Question: "What is the Cosmological argument for the existence of God?"
Answer: The cosmological argument derives its title from observing the world around us (the cosmos). It begins with what is most obvious in reality: things exist. It is then argued that the cause of those things’ existence had to be a "God-type" thing. These types of arguments go all the way back to Plato and have been used by notable philosophers and theologians ever since. Besides being philosophically evident, science finally caught up with theologians in the 20th century when it was confirmed that the universe had to have had a beginning. So, today, the arguments are even powerful for non-philosophers. There are two basic forms of these arguments, and the easiest way to think of them might be what are called the "vertical" and the "horizontal" forms. These titles indicate the direction from which the causes come. In the vertical form, it is argued that every created thing is being caused right now (imagine a timeline with an arrow pointing up from the universe to God). The horizontal version shows that creation had to have a cause in the beginning (imagine that same timeline only with an arrow pointing backward to a beginning point in time).
The horizontal is a little easier to understand because it does not require much in the way of philosophy to grasp. The basic argument is that all things that have beginnings had to have causes. The universe had a beginning; therefore, the universe had a cause. That cause, being outside the whole universe, is God. Someone might say that some things are caused by other things, but this does not solve the problem. This is because those other things had to have causes, too, and this cannot go on forever. Why not? Let's take a simple example: trees. All trees began to exist at some point (for they have not always existed). Each tree had its beginning in a seed (the "cause" of the tree). But every seed had its beginning ("cause") in another tree. See where this is going? You can't have an infinite series of tree-seed-tree-seed because no series is infinite—it cannot go on forever. All series are finite (limited) by definition. There is no such thing as an infinite number because even the number series is limited (although you can always add one more, you are always at a finite number). If there is an end, it is not infinite. All series have two endings actually—at the end and at the beginning (if you don't see why this is true, try to imagine a one ended stick!). But if there were no first cause, the chain of causes never would have started. Therefore, there is, at the beginning at least, a first cause—one that had no beginning. This first cause is God.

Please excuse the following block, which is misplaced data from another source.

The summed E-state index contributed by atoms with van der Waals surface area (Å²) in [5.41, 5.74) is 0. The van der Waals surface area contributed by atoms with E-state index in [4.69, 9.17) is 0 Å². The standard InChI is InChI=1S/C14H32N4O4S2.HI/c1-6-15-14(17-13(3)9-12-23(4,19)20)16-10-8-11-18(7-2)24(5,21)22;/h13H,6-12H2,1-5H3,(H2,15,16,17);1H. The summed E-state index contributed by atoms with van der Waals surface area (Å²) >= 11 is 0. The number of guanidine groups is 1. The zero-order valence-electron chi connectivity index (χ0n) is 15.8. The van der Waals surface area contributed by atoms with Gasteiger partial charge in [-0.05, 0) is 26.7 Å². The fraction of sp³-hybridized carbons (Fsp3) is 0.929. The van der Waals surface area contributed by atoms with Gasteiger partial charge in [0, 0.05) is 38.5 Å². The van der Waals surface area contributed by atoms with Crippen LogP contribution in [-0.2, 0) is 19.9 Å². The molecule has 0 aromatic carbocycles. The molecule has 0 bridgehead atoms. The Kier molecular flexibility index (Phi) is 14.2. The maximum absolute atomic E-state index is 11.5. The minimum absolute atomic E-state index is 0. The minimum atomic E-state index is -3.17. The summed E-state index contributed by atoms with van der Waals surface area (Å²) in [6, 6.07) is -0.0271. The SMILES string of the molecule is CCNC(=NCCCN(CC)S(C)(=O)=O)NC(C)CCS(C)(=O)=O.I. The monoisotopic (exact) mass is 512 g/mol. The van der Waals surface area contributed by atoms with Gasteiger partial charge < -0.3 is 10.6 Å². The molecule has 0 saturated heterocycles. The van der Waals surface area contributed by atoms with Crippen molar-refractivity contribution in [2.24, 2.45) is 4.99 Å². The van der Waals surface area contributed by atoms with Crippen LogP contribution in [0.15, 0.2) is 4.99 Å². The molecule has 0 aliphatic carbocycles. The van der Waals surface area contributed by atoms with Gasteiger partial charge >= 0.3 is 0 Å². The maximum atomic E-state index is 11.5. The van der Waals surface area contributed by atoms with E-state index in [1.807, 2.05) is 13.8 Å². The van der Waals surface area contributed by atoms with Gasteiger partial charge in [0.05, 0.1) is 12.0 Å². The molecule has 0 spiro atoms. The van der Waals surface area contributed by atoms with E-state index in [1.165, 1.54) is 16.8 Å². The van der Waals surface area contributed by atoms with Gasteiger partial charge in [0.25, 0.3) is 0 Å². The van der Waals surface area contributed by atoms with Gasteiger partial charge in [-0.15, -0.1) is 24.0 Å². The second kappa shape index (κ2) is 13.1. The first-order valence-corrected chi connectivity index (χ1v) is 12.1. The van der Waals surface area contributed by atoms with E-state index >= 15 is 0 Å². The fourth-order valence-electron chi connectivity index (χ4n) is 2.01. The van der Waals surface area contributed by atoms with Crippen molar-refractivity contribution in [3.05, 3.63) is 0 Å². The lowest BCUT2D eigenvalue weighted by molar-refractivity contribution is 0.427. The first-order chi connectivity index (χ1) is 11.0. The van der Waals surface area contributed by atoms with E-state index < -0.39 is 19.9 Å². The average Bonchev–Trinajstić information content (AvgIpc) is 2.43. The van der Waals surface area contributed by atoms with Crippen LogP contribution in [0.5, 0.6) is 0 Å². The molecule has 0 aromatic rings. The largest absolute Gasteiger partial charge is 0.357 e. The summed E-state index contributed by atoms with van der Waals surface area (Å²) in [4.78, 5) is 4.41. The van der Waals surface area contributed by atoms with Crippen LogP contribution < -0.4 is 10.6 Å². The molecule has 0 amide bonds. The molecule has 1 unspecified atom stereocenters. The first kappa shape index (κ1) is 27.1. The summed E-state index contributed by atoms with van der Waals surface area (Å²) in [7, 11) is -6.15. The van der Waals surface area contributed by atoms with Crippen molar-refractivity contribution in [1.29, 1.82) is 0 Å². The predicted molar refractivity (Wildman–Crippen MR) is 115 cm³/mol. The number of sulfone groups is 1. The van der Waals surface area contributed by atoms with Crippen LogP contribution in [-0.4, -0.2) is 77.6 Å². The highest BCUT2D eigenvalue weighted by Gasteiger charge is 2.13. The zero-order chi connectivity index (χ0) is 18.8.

The vertical form is a bit more difficult to understand, but it is more powerful because not only does it show that God had to cause the "chain of causes" in the beginning, He must still be causing things to exist right now. Once again, we begin by noting that things exist. Second, while we often tend to think of existence as a property that things sort of "own"—that once something is created, existence is just part of what it is—this is not the case. Consider a simple example of the triangle. We can define the nature of a triangle as "the plane figure formed by connecting three points not in a straight line by straight line segments." Notice what is not part of this definition: existence.
This definition would hold true even if no triangles existed at all. Therefore, a triangle's nature—what it is—does not guarantee that one exists (like unicorns—we know what they are, but that does not make them exist). Because it is not part of a triangle's nature to exist, triangles must be made to exist by something else that already exists (such as I drawing one on a piece of paper). But it also does not exist simply because of what I am. So, I have to be given existence as well. This cannot go on forever (no infinite series, remember?). Therefore, something that does not need to be given existence must exist to give everything else existence. Now apply this example to everything in the universe. Does any of it exist on its own? No. So, not only did the universe have to have a first cause to get started; it needs something to give it existence right now. The only thing that would not have to be given existence is a thing that exists as its very nature. It is existence. This thing would always exist, have no cause, have no beginning, have no limit, be outside of time, be infinite . . . sound familiar? It should! It is God!